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I have the same issue mentioned in this post AndroidTest Manifest permission not detected

and this post AndroidManifest in androidTest directory being ignored

--> If I put the test manifest in androidTest, debugAndroidTest, androidTestDebug, it never gets picked up and merged.

the answers about putting the AndroidManifest.xml in the debug folder are correct; that does seem to work. (put the test manifest in src/debug

What I want to know is why can't you put it in the androidTest directory? All the documentation I've read while trying to figure this out makes it sound like you should be able to, and that if you can't then I'm thinking that sounds like some bug in the manifest merger.

For what it's worth, I'm using Android Studio

1
  • What does your build.gradle look like? Any sourceSets stuff going on in there?
    – janpio
    Aug 11, 2017 at 11:00

2 Answers 2

4

That is correct and totally agree with you on the confusing documentation. The AndroidManifest.xml under androidTest* source sets would be packaged for the instrumentation APK that does your tests on your actual app APK. If you open the generated APKs for debug and androidTest under build/outputs/apk/ after compiling your app module with the command gradlew assembleDebugAndroidTest (assuming that you haven't changed the testBuildType in you build.gradle, more info here), you'll find that any AndroidManifest.xml configuration added under androidTest will be in the androidTest APK and not in your debug app APK.

And also as you said, in case you need test specific configurations like extra permissions, you'll have to place them in the AndroidManifest.xml under the debug source set instead of main, hence they'll only be available for testing your app but not in your release build. Of course you can always double check by opening the generated APKs after compiling to make sure that the configuration is right for each build variant.

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  • @josh has this answer helped you?
    – ahasbini
    Feb 12, 2018 at 9:25
-2

If you need to add extra permissions for tests, you can do it.

You should set the same android:sharedUserId in default AndroidManifest.xml and androidTest/AndroidManifest.xml.

For example:

AndroidManifest.xml:

<?xml version="1.0" encoding="utf-8"?>
<manifest xmlns:android="http://schemas.android.com/apk/res/android"
    xmlns:tools="http://schemas.android.com/tools"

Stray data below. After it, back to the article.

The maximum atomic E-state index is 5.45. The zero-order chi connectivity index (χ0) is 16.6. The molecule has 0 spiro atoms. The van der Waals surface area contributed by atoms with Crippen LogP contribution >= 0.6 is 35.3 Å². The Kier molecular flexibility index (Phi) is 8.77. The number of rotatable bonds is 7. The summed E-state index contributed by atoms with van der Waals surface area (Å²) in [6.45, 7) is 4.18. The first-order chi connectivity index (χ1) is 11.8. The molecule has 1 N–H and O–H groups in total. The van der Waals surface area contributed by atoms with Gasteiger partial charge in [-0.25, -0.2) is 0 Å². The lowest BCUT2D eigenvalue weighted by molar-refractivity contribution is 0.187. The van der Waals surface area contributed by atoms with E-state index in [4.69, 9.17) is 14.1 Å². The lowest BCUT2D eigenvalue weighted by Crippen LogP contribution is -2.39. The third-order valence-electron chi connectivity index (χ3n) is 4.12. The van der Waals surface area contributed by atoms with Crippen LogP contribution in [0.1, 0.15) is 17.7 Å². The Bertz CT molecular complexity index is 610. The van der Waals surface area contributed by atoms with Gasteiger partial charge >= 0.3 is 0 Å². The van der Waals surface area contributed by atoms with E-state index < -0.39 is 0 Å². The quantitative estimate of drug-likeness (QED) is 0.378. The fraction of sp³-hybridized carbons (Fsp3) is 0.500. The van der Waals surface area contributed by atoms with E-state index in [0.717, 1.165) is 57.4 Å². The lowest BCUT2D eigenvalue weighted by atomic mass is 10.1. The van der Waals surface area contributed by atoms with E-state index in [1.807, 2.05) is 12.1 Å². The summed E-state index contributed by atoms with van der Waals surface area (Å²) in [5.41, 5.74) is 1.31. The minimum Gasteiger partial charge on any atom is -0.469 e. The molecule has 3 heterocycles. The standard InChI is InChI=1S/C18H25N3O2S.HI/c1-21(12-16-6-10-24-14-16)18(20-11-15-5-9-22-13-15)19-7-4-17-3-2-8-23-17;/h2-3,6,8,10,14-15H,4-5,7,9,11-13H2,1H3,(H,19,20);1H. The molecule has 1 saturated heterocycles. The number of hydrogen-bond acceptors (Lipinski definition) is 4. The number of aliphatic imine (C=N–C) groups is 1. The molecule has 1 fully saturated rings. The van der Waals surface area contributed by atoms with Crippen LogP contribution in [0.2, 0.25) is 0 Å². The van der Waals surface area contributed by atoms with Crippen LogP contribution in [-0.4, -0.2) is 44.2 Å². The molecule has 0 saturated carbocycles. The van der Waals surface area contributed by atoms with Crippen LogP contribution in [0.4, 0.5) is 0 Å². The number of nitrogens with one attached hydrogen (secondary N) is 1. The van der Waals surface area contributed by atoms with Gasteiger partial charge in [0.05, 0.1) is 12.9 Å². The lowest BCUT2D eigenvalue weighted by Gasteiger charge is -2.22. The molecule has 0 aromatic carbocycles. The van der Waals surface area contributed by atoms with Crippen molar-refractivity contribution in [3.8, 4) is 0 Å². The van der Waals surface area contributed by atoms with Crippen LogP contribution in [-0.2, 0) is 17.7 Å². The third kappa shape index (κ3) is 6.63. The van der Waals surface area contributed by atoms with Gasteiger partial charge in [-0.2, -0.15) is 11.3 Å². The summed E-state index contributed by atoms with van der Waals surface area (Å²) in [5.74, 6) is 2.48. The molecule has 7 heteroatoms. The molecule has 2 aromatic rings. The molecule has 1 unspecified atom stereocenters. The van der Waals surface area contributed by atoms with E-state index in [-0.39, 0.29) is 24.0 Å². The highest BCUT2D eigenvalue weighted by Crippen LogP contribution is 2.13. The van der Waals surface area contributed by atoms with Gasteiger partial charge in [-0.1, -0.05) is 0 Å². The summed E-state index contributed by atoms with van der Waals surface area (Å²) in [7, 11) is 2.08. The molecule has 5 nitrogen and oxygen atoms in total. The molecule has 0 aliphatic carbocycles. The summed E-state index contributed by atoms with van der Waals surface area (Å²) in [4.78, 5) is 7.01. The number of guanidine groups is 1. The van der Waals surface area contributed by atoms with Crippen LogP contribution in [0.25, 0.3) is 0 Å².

android:sharedUserId="com.yourpackagename.uid">

    <application
        android:label="@string/app_name"
        android:roundIcon="@mipmap/ic_launcher_round"
        android:supportsRtl="true"
        android:theme="@style/AppTheme"
        tools:replace="android:allowBackup">

    </application>

</manifest>

androidTest/AndroidManifest.xml:

<?xml version="1.0" encoding="utf-8"?>
<manifest xmlns:android="http://schemas.android.com/apk/res/android"
    android:sharedUserId="com.yourpackagename.uid">

    <uses-permission android:name="android.permission.***" />

</manifest>

For details: https://stackoverflow.com/a/14196493/3901000

4
  • This is not the way to go because of security reasons. You will end up with the sharedUserId flag set in your release product.
    – Juke
    Jan 25, 2019 at 16:11
  • @Juke sharedUserId can be set only for debug build in debug/AndroidManifest.xml
    – m.myalkin
    Jan 26, 2019 at 17:19
  • Where did you get this information? The documentation mentions nothing about the flag being limited to debug builds. In fact it explicitly mentions that the certificate of the apps has to be identical. This mechanism should protect from access by e.g. an hijacked app. Though i would recommend using sharedUserId only if really needed.
    – Juke
    Jan 28, 2019 at 12:08
  • @Juke to set this flag only for debug builds you should put it in debug/AndroidManifest.xml as I mentioned earlier. Then it will not be shipped to production. This flag can be useful for example for ui tests permissions, if you want to add permissions only when instrumentation apk is installed.
    – m.myalkin
    Jan 31, 2019 at 0:22

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